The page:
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OCE-OFFICE SYS. v. EASTMAN KODAK CO.

November 3, 1992

OCE-OFFICE SYSTEMS, INC., and OCE-NEDERLAND B.V., Plaintiffs,
v.
EASTMAN KODAK CO., Defendant.


ALESIA


The opinion of the court was delivered by: JAMES H. ALESIA

MEMORANDUM OPINION AND ORDER

 Plaintiffs, Oce-Office Systems, Inc. and Oce-Nederland B.V. ("Oce") filed this action against the defendant, Eastman Kodak Co. ("Kodak"), seeking a declaratory judgment that plaintiffs' Oce 2500 Copier-Duplicator (hereinafter "Oce 2500") does not infringe any claim of United States Letters Patent 4,140,387 (hereinafter the '387 patent), which is owned by Kodak, or alternatively that no claim of the '387 patent is valid. Presently before the court is defendant's motion to dismiss plaintiffs' complaint pursuant to Rule 12(b)(1) of the Federal Rules of Civil Procedure, alleging that this Court lacks subject matter jurisdiction because no justiciable controversy exists between the parties. For the reasons set forth below, defendant's motion is denied.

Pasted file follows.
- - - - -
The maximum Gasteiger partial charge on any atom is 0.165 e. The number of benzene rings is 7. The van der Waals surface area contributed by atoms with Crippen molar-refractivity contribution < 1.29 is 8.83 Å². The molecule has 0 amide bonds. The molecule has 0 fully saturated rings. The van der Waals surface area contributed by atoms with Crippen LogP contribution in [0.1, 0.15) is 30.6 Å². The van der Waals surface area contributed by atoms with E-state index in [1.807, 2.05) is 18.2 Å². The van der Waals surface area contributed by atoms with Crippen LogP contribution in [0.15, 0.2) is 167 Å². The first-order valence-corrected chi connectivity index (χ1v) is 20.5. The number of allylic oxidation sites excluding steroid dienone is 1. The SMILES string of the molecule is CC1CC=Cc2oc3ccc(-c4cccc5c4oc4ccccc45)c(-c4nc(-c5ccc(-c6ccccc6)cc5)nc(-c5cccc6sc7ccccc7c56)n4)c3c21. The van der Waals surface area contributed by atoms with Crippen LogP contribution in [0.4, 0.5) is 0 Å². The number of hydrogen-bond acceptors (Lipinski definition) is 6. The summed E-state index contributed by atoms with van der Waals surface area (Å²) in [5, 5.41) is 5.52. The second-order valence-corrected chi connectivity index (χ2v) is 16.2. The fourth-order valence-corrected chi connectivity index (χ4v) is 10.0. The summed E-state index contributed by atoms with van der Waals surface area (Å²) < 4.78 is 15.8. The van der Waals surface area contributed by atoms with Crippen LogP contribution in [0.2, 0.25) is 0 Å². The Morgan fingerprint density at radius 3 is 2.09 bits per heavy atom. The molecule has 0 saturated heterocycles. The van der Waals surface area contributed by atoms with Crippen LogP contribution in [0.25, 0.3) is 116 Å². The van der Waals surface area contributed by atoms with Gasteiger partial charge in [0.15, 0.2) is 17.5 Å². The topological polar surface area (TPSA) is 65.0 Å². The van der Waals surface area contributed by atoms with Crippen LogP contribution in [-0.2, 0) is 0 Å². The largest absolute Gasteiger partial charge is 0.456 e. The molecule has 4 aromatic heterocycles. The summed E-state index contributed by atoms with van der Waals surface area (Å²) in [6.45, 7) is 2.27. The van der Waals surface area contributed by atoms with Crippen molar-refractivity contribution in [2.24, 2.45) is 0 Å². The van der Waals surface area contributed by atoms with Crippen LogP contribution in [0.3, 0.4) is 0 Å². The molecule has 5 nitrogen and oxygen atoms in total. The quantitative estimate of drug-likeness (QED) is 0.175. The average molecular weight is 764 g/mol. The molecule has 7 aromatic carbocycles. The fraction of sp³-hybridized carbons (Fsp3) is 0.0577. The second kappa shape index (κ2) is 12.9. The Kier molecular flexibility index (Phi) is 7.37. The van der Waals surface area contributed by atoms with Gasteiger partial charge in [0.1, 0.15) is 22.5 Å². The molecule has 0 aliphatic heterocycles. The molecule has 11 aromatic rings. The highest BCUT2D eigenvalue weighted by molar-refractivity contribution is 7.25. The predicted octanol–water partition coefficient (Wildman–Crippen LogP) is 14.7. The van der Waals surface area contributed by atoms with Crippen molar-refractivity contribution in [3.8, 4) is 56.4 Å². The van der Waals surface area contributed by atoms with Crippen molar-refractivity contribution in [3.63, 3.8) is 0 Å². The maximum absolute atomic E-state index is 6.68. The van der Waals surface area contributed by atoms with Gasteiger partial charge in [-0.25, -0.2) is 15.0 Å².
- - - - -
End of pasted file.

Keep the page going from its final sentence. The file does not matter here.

I. Jurisdiction of Federal Courts under the Declaratory Judgment Act

 The Declaratory Judgment Act, 28 U.S.C. § 2201, provides that federal courts may issue declaratory judgments only in cases of "actual controversy." 28 U.S.C. § 2201; Shell Oil Co. v. Amoco Corp., 970 F.2d 885, 887 (Fed. Cir. 1992); International Harvester Co. v. Deere & Co., 623 F.2d 1207, 1210 (7th Cir. 1980). This requirement is a jurisdictional prerequisite. Therefore, the complaint in a declaratory judgment action must allege facts sufficient to establish such an actual controversy. International Harvester, 623 F.2d at 1210.